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Typical and Atypical Carcinoid Tumors of the Lung Are Characterized by 11q Deletions as Detected by Comparative Genomic Hybridization

Authors
Journal
American Journal Of Pathology
0002-9440
Publisher
Elsevier
Publication Date
Volume
153
Issue
4
Identifiers
DOI: 10.1016/s0002-9440(10)65653-2
Keywords
  • Cgh On Neuroendocrine Lung Tumors
Disciplines
  • Biology
  • Medicine

Abstract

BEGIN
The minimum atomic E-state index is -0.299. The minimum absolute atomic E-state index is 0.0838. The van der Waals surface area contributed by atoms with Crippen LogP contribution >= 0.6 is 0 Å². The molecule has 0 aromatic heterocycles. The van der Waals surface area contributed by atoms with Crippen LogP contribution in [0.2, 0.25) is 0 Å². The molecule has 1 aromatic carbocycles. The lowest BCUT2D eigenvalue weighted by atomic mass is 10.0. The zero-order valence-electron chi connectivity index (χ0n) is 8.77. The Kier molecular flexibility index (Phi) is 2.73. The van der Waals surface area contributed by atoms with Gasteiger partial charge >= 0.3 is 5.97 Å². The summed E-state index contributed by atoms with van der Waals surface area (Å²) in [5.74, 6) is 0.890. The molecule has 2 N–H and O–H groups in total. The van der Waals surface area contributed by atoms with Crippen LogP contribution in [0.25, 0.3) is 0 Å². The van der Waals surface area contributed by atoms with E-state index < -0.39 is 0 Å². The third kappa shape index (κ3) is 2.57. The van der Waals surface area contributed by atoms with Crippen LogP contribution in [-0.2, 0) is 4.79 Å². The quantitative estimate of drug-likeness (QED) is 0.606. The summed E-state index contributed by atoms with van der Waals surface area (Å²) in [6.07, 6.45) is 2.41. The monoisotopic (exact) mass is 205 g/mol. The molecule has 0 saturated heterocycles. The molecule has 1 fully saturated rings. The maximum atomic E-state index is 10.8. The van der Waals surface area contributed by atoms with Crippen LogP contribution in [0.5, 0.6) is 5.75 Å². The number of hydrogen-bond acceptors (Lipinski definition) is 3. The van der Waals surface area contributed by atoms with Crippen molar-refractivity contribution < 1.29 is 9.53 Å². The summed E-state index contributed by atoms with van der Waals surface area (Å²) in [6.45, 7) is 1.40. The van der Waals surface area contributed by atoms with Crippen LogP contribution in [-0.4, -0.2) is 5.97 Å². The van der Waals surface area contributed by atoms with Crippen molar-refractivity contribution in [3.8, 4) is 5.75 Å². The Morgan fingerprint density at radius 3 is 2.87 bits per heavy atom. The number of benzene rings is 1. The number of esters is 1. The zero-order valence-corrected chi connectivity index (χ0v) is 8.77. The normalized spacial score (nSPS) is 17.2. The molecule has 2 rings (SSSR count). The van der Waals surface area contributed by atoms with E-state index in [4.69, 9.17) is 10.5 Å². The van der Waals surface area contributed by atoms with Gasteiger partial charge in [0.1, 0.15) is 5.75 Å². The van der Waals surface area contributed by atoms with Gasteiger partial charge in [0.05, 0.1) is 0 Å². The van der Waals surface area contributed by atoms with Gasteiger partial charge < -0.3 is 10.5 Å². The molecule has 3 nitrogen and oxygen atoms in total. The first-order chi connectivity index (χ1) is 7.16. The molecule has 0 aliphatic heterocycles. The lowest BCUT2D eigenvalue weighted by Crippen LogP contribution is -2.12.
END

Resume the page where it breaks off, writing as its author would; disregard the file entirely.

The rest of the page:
Neuroendocrine tumors of the lung represent a wide spectrum of phenotypically distinct entities with different biological characteristics such as typical carcinoid tumor (TC), atypical carcinoid tumor (AC), large-cell neuroendocrine carcinoma (LCNEC), and small-cell lung carcinoma (SCLC). The histogenetic relationships between TC, AC, LCNEC, and SCLC are still unclear. This study was carried out to provide cytogenetic data about pulmonary neuroendocrine tumors and to evaluate their characteristic alterations and histogenetic relations for an improved understanding of the mechanisms of tumor development. Twenty-nine paraffin-embedded tumor samples of TC ( n = 17), AC ( n = 6), LCNEC ( n = 3), and SCLC ( n = 3) were selected for isolation of tumor DNA and subsequent comparative genomic hybridization (CGH) analysis. To confirm the comparative genomic hybridization results for characteristic chromosomal imbalances, selected cases were additionally investigated by loss of heterozygosity analysis. For statistical evaluation, we also used comparative genomic hybridization data from 45 published SCLC cases. DNA underrepresentations of 11q were the most frequent findings in TC (8 of 17) and AC (4 of 6), whereas these aberrations were rare in LCNEC (1 of 3) and SCLC (0 of 3). Furthermore, AC showed DNA underrepresentation of 10q (3 of 6) and 13q (3 of 6). In contrast, SCLC and LCNEC were characterized by a different pattern of DNA losses (3p−, 4q−, 5q−, 13q−, and 15q−) and gains (5p+, 17p+, and +20). Statistical analysis revealed significantly different occurrences of 11q deletions in TC/AC versus SCLC (45 published cases of SCLC and our 3 cases; P = 0.002; Fisher's exact test). Thus, TC and AC display frequent loss of 11q material including the MEN1 gene locus, which represents a characteristic genetic alteration in these tumors. Losses of 10q and 13q sequences allow a further cytogenetic differentiation between TC and AC. These additional changes might be responsible for the more aggressive behavior of AC. Three cases of LCNEC, the first to be analyzed by comparative genomic hybridization, exhibited similar complex abnormal patterns (4q−, 5q−, 10q−, 13q−, 15q−) to those of SCLC. Although neuroendocrine tumors of the lung share common phenotypic features, suggesting a genotypic relationship, they differ remarkably in their cytogenetic characteristics, highlighting an early fundamental molecular divergence during the development of these tumors.

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